Netanyahu, who has been prime minister for the past decade, has gone so far as to brand the legal cases being brought against him as part of a conspiracy cooked up by left-wing Israelis because they cannot beat him at the ballot box. Police have recommended that he be indicted in three corruption cases, and Israel’s Attorney General Avichai Mandelblit is weighing whether to announce a possible indictment before Israel goes to the polls.

Political analysts attribute Labor’s latest troubles in part to its leadership. In an attempt to stanch the loss of supporters and appeal to the center, Labor in 2017 named as its leader Avi Gabbay, a millionaire who made his money at the helm of Israel’s largest telecom provider.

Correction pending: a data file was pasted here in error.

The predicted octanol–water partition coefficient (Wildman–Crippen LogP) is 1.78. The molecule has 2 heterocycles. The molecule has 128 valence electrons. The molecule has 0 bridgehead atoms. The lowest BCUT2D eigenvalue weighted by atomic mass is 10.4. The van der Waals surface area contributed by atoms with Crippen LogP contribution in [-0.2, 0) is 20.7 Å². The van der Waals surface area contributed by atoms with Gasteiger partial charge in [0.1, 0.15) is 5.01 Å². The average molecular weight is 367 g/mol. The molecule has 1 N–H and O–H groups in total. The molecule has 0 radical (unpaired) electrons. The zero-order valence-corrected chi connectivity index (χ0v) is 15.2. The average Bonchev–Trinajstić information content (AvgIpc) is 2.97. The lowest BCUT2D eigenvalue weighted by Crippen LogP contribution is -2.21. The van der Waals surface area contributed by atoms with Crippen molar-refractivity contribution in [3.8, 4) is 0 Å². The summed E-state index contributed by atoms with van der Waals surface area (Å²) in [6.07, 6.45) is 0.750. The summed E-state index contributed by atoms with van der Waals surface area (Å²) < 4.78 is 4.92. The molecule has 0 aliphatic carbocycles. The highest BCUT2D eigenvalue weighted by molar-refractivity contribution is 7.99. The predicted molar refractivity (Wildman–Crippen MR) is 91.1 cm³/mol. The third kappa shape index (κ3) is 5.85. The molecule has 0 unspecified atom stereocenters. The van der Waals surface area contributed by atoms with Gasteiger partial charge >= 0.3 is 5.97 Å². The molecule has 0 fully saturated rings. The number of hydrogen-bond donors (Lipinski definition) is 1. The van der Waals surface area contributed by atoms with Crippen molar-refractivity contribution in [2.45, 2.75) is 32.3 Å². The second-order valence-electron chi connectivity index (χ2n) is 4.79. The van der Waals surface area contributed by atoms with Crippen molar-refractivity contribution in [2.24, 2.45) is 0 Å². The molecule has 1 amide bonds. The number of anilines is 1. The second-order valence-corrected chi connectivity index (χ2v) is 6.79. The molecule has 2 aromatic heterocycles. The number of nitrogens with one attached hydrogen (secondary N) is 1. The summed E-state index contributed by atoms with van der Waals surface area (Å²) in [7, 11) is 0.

Just a year earlier, Gabbay had been a minister in Netanyahu’s cabinet for a small centrist party he had helped found. Gabbay’s appointment as Labor’s leader has turned off many in that party, who are now calling for his removal.

The fractures in the opposition ranks erupted into public view recently when Gabbay — live on television — abruptly ditched his coalition partner Tzipi Livni, a former foreign minister whose party was allied with Labor. Without an alliance, her party may struggle to pass the threshold to win any seats.

At the Labor Party’s recent campaign launch in Tel Aviv, the atmosphere was one of insurrection. “He’s a CEO of a big firm who created a conservative party and then became the head of Labor,” complained party activist Tomer Pines as he smoked outside the hall. “It’s absurd.”